Historical and Preservation Society of Pottawattamie County
County Seat Council Bluffs, Iowa
The H.S.P.C. is committed to the health and safety of our patrons and employees. We are presently CLOSED at both our locations, the Squirrel Cage Jail and the RailsWest Railroad Museum. The Historical Society is monitoring the COVID-19 reports from the CDC, local health officials, and government agencies. Our decision as when we can reopen the museums will be based upon these reports.
Squirrel Cage Jail Museum-
226 Pearl Street, Council Bluffs
Open April through October Thursday, Friday, Saturday 11am-4pm and Sunday 1pm-4pm
Open November through March Saturday 11am-4pm and Sunday 1pm-4pm.
Please arrive a half hour before closing to make sure you have ample time to enjoy the exhibits.
Historical and Preservation Society of Pottawattamie County members: Free
Adults: $7.00; Seniors (60 & over) and AAA Members: $6.00
Ages 6 - 12: $5.00; Ages 5 and under free.
Combined admission with RailsWest Museum: $10, kids $6.
Please contact us in advance to arrange group tours.
The Jail was built in 1885 and was in continuous use until 1969. It was acquired by the Council Bluffs Park Board in 1971 for preservation, and was named to the in 1972 by the United States Government. The Historical Society led an effort in 1977 to save the jail, and today owns and operates the facility.
The design and size of the Historic Pottawattamie County Squirrel Cage Jail make it a one-of-a-kind structure. It was one of 18 revolving (“squirrel cage”, "human rotary", or "lazy Susan") jails built. It is the only three-story one ever built. Built at a cost of about $30,000, our unique jail has three floors of revolving pie-shaped cells inside a cage. The front part of the building had offices for the jailer, kitchen, trustee cells, and quarters for women.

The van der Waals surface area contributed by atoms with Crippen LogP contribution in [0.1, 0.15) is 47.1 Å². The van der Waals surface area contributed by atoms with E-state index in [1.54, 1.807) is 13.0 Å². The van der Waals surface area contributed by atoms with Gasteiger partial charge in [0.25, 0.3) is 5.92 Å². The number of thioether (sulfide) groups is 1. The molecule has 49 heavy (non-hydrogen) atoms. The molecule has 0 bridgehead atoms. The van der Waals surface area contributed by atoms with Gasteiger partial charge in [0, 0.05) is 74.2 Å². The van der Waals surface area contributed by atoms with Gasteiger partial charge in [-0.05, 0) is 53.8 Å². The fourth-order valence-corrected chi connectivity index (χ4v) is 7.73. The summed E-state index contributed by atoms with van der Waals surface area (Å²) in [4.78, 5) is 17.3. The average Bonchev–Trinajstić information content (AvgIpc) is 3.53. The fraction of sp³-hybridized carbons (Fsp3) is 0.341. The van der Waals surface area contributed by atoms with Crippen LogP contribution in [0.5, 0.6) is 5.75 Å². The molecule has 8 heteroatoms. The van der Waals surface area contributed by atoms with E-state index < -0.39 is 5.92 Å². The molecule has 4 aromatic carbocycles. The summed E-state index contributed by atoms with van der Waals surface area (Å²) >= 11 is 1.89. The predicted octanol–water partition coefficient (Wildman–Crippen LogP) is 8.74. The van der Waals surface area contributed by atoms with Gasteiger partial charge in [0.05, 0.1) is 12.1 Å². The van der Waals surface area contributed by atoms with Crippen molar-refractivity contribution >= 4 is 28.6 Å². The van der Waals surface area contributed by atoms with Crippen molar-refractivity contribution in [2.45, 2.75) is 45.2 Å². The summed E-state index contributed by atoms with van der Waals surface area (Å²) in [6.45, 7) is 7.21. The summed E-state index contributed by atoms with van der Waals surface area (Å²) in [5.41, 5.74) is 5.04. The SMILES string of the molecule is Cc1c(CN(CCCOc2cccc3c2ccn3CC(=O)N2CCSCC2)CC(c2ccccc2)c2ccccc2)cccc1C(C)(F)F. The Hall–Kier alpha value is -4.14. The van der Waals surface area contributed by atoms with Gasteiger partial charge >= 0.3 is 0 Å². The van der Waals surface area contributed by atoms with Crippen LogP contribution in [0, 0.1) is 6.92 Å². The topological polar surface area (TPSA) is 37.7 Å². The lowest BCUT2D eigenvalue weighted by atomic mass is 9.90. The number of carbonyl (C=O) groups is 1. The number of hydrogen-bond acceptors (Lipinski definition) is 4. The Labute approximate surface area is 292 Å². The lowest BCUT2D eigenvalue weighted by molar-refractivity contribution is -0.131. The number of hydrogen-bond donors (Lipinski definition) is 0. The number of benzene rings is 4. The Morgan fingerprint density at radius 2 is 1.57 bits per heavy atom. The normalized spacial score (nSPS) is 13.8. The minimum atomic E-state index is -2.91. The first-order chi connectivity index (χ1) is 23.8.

The design was the invention of William H. Brown and Benjamin F. Haugh, both of Indianapolis, Indiana. A patent issued to them on July 12, 1881, declared, "The object of our invention is to produce a jail in which prisoners can be controlled without the necessity of personal contact between them and the jailer." It was to provide "maximum security with minimum jailer attention." As one deputy put it, "If a jailer could count ... and he had a trusty he could trust ... he could control the jail".
The cell section remains much as it did in 1969 when it was closed by the county. The signatures and dates of many of its' infamous prisoners remain scratched in the cell walls. It remains a well restored snapshot of an interesting era of our society.Today, only 3 revolving jails remain: a one-story structure in Gallatin, Missouri; a two-story jail in Crawfordsville, Indiana; and the unique three-story jail here. All three are preserved as museums.
The Squirrel Cage Jail provides students and adults the opportunity to experience first-hand a unique piece of cultural and architectural history and to gain an understanding of this building’s unique place in cultural and national history. Its one-of-a-kind structure is unlikely to be duplicated again.